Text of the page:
Japan has announced that three newly created bodies will be in charge of Japan’s reconstruction: a 15-member panel of experts called the Reconstruction Design Council which will offer plans and programs for reconstruction; a cabinet task force, in which all cabinet members will be members, which will be responsible for implementing the programs; and a panel of reconstruction of the ruling Democratic Party of Japan, which will be in charge of coordinating relevant policies with the opposition parties

  • Protecting Japan from tsunamis

    As Japan begins to rebuild after the massive 9.0 magnitude earthquake and tsunami, engineers are beginning to analyze the destruction to learn how to better prepare for future natural disasters; one expert says that prior to the earthquake, more infrastructures spending, particularly for projects aimed at preventing the approaching tsunami, could have mitigated much of the damage; the tsunami easily overwhelmed one of the tallest and longest seawalls in Japan; officials will have to decide whether to reinvest in costly tsunami infrastructure or to relocate communities further from the ocean to minimize the numbers affected by such events

  • Weighing the costs of disaster

    Different people react differently to disasters; individuals exposed to disaster may experience a number of psychological problems including PTSD, grief, anxiety, and increased substance abuse, but the evidence shows that less than 30 percent of adults experience severe, lasting levels of these problems; there may be a number of factors that influence how people react following disasters, such as age and socioeconomic status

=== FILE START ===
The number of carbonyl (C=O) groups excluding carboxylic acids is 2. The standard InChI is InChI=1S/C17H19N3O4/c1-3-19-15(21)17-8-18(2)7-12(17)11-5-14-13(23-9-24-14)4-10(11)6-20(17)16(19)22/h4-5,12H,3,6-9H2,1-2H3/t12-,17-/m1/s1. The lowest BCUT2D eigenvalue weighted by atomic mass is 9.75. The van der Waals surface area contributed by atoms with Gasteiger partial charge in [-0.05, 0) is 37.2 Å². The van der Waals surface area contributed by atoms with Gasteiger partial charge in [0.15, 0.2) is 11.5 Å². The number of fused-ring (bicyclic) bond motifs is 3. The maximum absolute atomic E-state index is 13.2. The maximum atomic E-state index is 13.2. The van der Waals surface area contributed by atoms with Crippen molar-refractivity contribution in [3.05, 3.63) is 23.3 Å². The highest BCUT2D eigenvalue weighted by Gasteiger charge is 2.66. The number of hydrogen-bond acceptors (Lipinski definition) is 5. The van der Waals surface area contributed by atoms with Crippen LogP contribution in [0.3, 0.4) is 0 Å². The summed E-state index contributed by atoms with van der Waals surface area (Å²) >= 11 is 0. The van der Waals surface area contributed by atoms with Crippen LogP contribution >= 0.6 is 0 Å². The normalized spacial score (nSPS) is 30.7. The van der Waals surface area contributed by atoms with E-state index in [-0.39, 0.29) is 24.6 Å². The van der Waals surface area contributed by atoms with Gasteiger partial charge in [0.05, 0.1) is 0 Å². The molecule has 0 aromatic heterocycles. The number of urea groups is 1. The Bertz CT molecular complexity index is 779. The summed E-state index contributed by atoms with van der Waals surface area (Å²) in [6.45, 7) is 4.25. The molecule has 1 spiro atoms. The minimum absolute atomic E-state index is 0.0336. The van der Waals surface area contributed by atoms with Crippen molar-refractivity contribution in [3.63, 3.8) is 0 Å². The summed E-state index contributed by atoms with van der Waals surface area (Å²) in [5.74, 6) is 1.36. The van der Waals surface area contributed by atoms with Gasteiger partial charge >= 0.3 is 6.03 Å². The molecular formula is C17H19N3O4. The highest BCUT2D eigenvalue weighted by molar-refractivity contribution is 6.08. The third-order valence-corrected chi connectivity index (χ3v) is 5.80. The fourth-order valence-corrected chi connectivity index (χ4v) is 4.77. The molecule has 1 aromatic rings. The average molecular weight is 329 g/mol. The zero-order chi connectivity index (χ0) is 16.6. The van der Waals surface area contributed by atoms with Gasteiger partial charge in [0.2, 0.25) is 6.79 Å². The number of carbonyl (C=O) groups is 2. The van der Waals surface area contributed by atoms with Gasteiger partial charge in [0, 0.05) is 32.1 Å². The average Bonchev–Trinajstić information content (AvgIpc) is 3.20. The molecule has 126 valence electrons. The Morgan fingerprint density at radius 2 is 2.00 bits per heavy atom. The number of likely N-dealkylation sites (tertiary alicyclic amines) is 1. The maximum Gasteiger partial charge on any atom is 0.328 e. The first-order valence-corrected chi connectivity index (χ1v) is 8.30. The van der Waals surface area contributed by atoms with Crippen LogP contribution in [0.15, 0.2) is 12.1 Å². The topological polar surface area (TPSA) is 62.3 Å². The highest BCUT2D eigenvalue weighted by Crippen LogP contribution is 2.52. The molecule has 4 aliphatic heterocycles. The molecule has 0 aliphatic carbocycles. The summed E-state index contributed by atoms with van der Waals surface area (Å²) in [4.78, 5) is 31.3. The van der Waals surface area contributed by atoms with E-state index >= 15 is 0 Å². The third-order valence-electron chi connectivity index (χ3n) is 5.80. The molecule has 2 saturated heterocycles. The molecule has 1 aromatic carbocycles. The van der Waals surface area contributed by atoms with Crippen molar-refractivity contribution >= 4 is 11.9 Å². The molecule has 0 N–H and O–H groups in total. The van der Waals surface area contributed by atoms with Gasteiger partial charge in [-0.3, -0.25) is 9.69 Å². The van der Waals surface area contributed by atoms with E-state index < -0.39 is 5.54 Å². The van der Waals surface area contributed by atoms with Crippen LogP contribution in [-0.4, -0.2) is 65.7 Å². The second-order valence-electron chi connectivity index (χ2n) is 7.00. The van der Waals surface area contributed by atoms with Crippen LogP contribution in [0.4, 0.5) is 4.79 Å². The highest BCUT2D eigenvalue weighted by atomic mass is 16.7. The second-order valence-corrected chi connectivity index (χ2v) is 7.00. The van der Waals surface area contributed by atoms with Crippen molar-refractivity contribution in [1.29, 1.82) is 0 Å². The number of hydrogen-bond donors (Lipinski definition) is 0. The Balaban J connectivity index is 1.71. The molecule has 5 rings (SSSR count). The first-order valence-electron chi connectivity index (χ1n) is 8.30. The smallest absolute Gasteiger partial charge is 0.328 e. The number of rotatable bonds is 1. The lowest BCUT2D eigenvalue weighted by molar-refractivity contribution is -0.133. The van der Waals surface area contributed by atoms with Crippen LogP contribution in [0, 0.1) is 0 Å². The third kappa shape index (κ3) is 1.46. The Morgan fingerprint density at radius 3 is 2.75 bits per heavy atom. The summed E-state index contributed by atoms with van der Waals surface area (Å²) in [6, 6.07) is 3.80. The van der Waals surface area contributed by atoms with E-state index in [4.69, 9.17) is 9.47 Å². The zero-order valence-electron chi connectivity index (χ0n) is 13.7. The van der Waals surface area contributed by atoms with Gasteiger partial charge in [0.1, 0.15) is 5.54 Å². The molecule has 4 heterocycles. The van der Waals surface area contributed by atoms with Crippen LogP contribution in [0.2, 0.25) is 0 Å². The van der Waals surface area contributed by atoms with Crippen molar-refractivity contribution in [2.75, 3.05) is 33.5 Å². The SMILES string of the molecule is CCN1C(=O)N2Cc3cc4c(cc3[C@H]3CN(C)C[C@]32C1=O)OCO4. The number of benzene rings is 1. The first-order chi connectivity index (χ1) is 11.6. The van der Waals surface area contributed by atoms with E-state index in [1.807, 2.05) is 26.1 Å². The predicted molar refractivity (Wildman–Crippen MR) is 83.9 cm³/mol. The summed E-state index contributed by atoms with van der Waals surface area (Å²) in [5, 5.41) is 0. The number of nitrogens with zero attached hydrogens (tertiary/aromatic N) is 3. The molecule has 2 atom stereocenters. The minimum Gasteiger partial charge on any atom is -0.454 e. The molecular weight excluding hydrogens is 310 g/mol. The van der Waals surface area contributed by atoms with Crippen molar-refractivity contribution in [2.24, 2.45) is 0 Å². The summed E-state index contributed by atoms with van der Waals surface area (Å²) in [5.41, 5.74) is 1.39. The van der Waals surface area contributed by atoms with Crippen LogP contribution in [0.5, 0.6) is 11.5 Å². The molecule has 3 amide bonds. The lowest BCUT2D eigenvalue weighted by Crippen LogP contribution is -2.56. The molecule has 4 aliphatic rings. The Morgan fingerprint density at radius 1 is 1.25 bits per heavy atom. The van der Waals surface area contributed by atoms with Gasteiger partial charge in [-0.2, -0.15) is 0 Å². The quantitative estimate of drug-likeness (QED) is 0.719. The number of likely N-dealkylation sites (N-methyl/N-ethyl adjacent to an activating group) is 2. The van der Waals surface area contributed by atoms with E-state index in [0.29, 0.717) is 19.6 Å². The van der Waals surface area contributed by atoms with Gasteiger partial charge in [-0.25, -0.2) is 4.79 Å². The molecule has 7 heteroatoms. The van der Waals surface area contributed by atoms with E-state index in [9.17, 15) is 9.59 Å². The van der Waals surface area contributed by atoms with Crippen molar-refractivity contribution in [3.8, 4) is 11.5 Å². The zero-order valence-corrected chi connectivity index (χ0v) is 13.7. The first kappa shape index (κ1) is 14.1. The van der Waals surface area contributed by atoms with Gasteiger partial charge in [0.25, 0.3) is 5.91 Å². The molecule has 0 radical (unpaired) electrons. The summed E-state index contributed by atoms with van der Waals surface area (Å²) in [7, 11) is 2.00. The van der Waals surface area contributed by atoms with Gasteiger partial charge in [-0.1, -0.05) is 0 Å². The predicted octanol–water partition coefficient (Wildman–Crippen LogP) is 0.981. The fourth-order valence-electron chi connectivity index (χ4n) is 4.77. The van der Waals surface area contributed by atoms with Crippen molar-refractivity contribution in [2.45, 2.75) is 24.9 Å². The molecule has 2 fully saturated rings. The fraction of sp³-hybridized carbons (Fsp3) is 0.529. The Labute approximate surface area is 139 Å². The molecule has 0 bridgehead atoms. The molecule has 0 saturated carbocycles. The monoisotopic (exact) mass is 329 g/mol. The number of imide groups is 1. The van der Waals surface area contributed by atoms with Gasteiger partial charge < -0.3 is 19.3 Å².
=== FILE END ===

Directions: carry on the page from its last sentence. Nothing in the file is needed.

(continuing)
• Australian floods spread to forty towns, threaten Great Barrier Reef

    The floods in Australia continue to spread; forty towns have been flooded so far, affecting 200,000 people; as tons of toxic sludge are being washed into the sea, the famous Great Barrier Reef is now threatened; economists say the disaster could potentially shave about 0.5 percent off Australia’s annual GDP; snakes and marauding crocodiles are among the hazards for the besieged residents of steamy Queensland state, along with disease-carrying mosquitoes and the possibility of looting

  • Engineers develop more earthquake-resistant building designs

    Virginia Tech researchers are developing a next generation of design criteria for buildings located in geographic regions where earthquakes are known to occur, either rarely or frequently; in the future, structural engineers will base their designs on the concepts of Performance Based Earthquake Engineering (PBEE), where the objective is to control damage and provide life-safety for any size of earthquake that might occur

  • DHS adopts ASIS's resilience standard for private sector organizations

    DHS has adopted ASIS International’s Organizational Resilience Standard as part of a program designed voluntarily to bolster the resilience of private organizations during man-made and natural disasters and emergencies

  • Need seen for single U.S. disaster recovery agency

    The Obama administration has launched a series of meetings around the country which bring together government officials and representatives of non-profit, volunteer, and faith-based organizations to identify and share best practices and innovations in the area of disaster recovery; insights gathered at these meetings and at other similar meetings will go into recommendations for improving disaster recover policy to be presented to the Obama administration in April

  • Aussie telco says it is ready for the next Black Saturday

    The bushfires in Victoria, Australia on 7 February took 173 lives, ravaged thousands of hectares of land, and burned down hundreds of houses; providers Telstra and Optus were both hit hard by the fires too, with communications outages across fixed-line and mobile networks, Internet exchanges and power stations; Telstra says its systems are now more robust

  • Cumbria flood bridges facing safety checks

    Heavy rains in north-west U.K. cause six bridges in Cumbria to collapse; engineers are now examining the safety of the county’s 1,800 bridges; forty waste treatment works which have been put out of action, and 1,300 homes were flooded